When the postwar capitalist regime of renewed accumulation went into crisis, so did the Protestant, Prussian-style social frugality that defined it. A cultural revolution spawned in its wake, opening up fresh avenues of expansion for both capital and its critics. The lifting of taboos surrounding sexuality and hedonism generated new markets, marketing strategies, and circuits of accumulation. An unprecedented focus on reproduction opened up new territories for political struggle in the home, in the party, and in the streets.
The step-motherly treatment of Lafargue also tells us something fundamental about our current post-work moment. Rather than the rallying cry of a victorious working class, the demand to “abolish work!” is being made in a time of nearly universal defeat. From André Gorz’s “farewell to the proletariat” (1983) to Jeremy Rifkin’s “the end of work” (1995), post-work writers have tailored their proposals to a generation accustomed to losing. In this sense, the current strives for a comfortable “post-utopian utopia,” offering everything to those who have nothing. The turn toward reproduction, as Adamczak notes, was undoubtedly “the historical effect of defeat within the factory.” Yet defeat rarely inspires good thinking – and it tends to lead to conceptual muddiness. There are a variety of ways in which this despondence skews the post-workerist vision. But what are they?
Work Versus Employment
The first concerns a persistent inability on the part of post-work writers to make meaningful distinctions between “work,” “effort,” and “employment.” Of course, it is immensely difficult to disentangle these terms in our current society – one cannot “work” without being “employed,” and “effort” is strongly associated with the habits of punctuality and organization imposed on us in the modern workplace. Yet the fact that all of these three qualities are so strongly enmeshed in our own social universe (or, the fact that the capitalist economy only rewards “employed work”) does not mean that we ought to simply equate them in our own thinking.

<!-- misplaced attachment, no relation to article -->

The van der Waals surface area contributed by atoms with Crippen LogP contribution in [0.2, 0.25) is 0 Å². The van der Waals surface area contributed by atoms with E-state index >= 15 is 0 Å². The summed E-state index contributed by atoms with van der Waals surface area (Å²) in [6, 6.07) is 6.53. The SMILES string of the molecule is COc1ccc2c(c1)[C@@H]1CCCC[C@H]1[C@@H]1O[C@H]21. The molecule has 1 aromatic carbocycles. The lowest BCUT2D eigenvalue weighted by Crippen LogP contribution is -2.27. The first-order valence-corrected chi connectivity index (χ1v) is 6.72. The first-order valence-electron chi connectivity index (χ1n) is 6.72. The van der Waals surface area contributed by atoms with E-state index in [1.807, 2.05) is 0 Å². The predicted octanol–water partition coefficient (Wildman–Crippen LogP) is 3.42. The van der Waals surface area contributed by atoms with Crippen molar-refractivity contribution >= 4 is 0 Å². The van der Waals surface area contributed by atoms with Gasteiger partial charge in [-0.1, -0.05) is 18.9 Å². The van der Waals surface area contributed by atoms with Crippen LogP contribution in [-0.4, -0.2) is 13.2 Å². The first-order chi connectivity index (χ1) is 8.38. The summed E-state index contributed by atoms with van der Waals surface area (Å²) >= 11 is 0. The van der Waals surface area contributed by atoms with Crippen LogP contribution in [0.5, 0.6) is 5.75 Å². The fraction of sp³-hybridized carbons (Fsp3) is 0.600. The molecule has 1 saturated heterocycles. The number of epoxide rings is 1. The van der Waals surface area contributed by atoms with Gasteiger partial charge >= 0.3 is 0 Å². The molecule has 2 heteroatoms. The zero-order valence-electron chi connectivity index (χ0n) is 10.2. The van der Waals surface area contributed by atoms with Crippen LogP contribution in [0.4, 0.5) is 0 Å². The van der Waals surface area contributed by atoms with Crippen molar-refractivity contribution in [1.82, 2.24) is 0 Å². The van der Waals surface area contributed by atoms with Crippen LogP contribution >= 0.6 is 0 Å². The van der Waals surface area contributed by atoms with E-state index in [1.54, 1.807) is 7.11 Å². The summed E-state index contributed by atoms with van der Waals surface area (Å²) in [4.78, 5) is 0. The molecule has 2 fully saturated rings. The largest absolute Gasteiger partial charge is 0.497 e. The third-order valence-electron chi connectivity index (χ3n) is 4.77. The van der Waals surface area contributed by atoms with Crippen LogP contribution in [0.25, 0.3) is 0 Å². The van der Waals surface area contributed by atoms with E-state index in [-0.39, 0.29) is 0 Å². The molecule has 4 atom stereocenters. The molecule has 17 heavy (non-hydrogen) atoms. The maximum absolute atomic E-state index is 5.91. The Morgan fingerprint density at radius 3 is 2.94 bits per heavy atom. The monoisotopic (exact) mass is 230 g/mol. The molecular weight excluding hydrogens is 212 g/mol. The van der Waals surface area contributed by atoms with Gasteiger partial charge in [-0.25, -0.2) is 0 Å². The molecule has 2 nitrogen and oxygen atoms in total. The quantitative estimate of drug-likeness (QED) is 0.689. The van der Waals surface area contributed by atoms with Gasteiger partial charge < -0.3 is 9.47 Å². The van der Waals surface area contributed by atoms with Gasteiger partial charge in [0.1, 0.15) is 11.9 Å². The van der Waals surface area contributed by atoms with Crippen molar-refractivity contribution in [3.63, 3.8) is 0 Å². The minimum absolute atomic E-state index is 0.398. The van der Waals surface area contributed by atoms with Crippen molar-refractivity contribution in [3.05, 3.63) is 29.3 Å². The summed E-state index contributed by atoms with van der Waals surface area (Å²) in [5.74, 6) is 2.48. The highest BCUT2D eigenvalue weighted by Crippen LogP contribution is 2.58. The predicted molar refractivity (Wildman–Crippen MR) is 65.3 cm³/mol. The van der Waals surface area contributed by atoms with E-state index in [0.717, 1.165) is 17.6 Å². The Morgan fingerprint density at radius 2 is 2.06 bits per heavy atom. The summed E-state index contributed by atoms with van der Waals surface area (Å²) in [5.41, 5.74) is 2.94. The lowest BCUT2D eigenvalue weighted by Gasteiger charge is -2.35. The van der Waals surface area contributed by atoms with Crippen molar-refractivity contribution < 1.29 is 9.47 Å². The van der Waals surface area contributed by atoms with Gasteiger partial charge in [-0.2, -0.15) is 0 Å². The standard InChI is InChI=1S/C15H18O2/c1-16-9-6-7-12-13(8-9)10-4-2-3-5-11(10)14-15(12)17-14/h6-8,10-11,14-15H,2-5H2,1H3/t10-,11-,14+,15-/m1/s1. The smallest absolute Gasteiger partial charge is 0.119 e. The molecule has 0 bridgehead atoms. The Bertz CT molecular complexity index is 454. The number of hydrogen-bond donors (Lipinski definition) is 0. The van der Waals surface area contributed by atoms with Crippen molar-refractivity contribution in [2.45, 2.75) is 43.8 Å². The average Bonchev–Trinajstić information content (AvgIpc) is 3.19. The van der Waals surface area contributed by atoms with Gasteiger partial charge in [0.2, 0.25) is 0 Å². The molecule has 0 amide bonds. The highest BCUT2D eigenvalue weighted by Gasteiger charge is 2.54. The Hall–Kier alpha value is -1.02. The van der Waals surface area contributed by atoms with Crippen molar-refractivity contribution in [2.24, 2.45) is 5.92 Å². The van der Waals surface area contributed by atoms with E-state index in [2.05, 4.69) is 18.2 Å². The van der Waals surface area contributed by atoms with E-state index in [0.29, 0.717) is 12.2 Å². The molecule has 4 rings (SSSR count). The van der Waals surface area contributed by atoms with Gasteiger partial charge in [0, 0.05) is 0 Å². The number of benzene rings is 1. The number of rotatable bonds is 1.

First, we need to disentangle “employment” – which denotes a specific relationship of exploitation, in which a group of people without access to means of reproduction sell a good (i.e., their labor-power) to an employer – from mere “work.” When such service is monetized and the laborer is paid for it, the substance becomes “abstract labor”: one person’s labor can be qualitatively equated with another’s, and all labor becomes “social labor.”
“Work,” in contrast, denotes something rather different. Although not a historically generalizable notion – societies have hugely divergent ways of interacting with their environment, whether natural or social – humanity’s interaction with nature (and, therefore, “his reproduction of nature as a whole”) can take myriad forms. Some of these can be highly exploitative, as in slave societies, while others are more spontaneous and free (think of the shared games of hunter-gatherers).
This does not mean that all documents of human civilization show a similar tendency for work to be glorified. In the writings of the earliest “post-work” prophets, the ancient philosophers Socrates and Plato, work was castigated as the province of servile slaves and housewives, “the amusement of the rabble.” Living off their own stakes in slave labor, Socrates and his pupils were able to roam the Athenian agora and philosophize at will without ever worrying about sustenance.